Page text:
How Synchronous Motor Works?

Synchronous motor technology has its roots in the electricity and magnetism experiments of Michael Faraday in 1830 and his discovery that a changing magnetic field can induce an electric current. Two years later Parisian instrument maker, Hippolyte Pixii, built the first alternator consisting of a revolving horseshoe magnet passing over two wound wire coils generating a simple form of alternating current (AC). During the late 19th century, the advantages of AC over the existing direct current (DC) technology espoused by Thomas Edison, led many inventors in the United States and Europe, such as Nikola Tesla, to advocate the development of AC motors.
Synchronous motor
A century later, synchronous AC motors still represent one of most widely used technologies. Simply put, a synchronous motor is a rotary motor in which the speed of the rotating part or shaft is in synchrony or spins in tandem with the line frequency oscillations of the supply current (typically 60 Hz in the US and 50 Hz in Europe and Asia). To accomplish this, synchronous motors contain electromagnets usually on the rotor and a winding of a coil of copper wire (aka the field coil) around the stator ring. A small space, or air gap, separates the stator from the rotor, allowing the rotor to spin freely when the supply current is turned on. Depending on design requirements, the location of the electromagnets or field coil are interchangeably mountable on the stator or the rotor. When excited, electromagnets and the field coil work together to create a magnetic field that rotates in time with the oscillations of the line current. The rotor locks in, or turns in step, with this field at the same rate causing the shaft to rotate quickly. Once this occurs, the motor reaches steady-state operation and is in synchrony or “in sync”. If the motor load increases beyond breakdown load, the motor falls out of sync, and the field winding no longer follows the rotating magnetic field.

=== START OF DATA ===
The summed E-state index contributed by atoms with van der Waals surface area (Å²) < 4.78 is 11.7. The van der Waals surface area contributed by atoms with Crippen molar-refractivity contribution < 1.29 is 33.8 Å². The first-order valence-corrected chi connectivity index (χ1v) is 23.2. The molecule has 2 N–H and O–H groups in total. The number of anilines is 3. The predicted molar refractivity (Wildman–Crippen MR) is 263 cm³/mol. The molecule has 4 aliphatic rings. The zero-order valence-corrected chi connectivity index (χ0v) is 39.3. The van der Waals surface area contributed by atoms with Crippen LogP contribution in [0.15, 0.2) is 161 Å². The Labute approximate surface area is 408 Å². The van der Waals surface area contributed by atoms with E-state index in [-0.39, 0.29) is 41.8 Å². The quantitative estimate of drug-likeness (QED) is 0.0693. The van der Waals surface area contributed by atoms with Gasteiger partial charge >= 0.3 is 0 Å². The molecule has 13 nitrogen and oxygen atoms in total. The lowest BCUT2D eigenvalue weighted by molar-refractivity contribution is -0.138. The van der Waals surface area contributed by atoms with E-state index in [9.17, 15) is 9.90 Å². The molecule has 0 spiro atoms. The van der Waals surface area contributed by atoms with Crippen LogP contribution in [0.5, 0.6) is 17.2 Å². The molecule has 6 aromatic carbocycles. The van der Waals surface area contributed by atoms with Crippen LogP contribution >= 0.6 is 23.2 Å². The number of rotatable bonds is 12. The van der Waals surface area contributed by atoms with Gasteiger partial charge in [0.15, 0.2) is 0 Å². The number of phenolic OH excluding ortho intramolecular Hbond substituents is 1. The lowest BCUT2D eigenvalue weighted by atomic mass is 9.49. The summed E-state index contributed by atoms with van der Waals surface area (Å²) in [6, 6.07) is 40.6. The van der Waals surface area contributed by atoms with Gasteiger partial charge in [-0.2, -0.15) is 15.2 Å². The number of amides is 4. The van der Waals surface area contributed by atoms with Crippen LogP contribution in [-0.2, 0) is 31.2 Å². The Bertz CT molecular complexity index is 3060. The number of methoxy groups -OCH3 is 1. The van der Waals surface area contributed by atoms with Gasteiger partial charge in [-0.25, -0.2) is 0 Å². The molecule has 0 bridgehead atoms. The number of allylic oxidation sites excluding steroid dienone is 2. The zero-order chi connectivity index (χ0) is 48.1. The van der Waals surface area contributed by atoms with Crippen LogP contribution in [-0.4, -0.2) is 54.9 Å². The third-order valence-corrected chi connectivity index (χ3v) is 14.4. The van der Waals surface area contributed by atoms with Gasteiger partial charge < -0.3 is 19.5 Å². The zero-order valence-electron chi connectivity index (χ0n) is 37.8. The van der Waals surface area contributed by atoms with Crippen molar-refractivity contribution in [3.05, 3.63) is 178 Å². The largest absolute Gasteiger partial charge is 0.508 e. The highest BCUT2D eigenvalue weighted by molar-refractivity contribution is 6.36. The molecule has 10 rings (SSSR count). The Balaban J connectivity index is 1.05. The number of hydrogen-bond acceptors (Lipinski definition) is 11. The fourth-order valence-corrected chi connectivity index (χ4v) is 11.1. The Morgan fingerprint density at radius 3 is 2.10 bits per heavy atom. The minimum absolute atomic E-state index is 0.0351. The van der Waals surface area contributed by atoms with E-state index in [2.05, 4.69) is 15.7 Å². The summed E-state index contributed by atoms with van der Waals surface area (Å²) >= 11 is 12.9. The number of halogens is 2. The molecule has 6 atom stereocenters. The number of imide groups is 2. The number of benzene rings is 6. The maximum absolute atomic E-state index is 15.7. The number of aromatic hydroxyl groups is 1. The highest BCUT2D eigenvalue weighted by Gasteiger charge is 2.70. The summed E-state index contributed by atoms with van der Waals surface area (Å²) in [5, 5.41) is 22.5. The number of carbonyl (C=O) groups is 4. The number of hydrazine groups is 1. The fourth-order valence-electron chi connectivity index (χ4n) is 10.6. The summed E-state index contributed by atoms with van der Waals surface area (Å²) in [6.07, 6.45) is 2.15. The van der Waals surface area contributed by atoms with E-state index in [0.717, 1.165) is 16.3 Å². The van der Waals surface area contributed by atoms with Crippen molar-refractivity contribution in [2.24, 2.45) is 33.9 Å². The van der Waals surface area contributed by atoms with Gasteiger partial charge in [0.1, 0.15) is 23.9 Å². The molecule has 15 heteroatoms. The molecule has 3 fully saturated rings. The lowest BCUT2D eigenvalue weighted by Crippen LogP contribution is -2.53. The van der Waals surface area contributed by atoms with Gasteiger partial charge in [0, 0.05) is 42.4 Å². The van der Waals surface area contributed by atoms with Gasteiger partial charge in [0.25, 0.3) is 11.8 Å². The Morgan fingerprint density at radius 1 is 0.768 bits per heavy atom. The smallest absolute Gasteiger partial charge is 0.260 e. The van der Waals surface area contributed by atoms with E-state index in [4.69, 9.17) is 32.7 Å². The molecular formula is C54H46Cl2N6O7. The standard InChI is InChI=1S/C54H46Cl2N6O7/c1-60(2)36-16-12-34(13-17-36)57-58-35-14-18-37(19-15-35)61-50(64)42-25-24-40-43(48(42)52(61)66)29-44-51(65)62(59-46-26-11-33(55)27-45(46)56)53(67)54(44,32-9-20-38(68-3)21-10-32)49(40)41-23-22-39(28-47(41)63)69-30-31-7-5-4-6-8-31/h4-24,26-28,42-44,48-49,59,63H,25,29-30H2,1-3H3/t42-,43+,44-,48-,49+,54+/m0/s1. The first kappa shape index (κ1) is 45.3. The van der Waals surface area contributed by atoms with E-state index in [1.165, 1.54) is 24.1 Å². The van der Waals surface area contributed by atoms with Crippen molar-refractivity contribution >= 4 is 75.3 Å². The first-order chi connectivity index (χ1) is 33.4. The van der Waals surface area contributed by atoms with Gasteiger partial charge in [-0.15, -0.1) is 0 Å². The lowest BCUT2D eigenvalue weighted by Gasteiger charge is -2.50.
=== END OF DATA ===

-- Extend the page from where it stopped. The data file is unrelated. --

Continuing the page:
Synchronous motors are available in low and high horsepower industrial sizes. In low-voltage applications, synchronous motors are in use where precise constant speed is required. Small synchronous motors are able to start without assistance if the moment of inertia of the rotor and its mechanical load is sufficiently small. Small synchronous motors are commonly used in line-powered electric clocks and appliance timers.

Higher speed synchronous motors can drive hydroelectric turbines, injection process compressors, gas liquefaction machinery. However, above a certain size, synchronous motors are not self-starting. This is due to the inertia of the larger rotor; it cannot instantly follow the rotation of the magnetic field so it cannot accelerate to a synchronous speed without some supplemental mechanism such as a “pony motor,” which can accelerate a synchronous machine before the load is applied. In other applications, an amortisseur or “squirrel-cage” induction winding provides sufficient torque for acceleration and serve to dampen oscillations in motor speed. Once the rotor nears synchronous speed, the field winding is then excited, and the motor pulls into sync.
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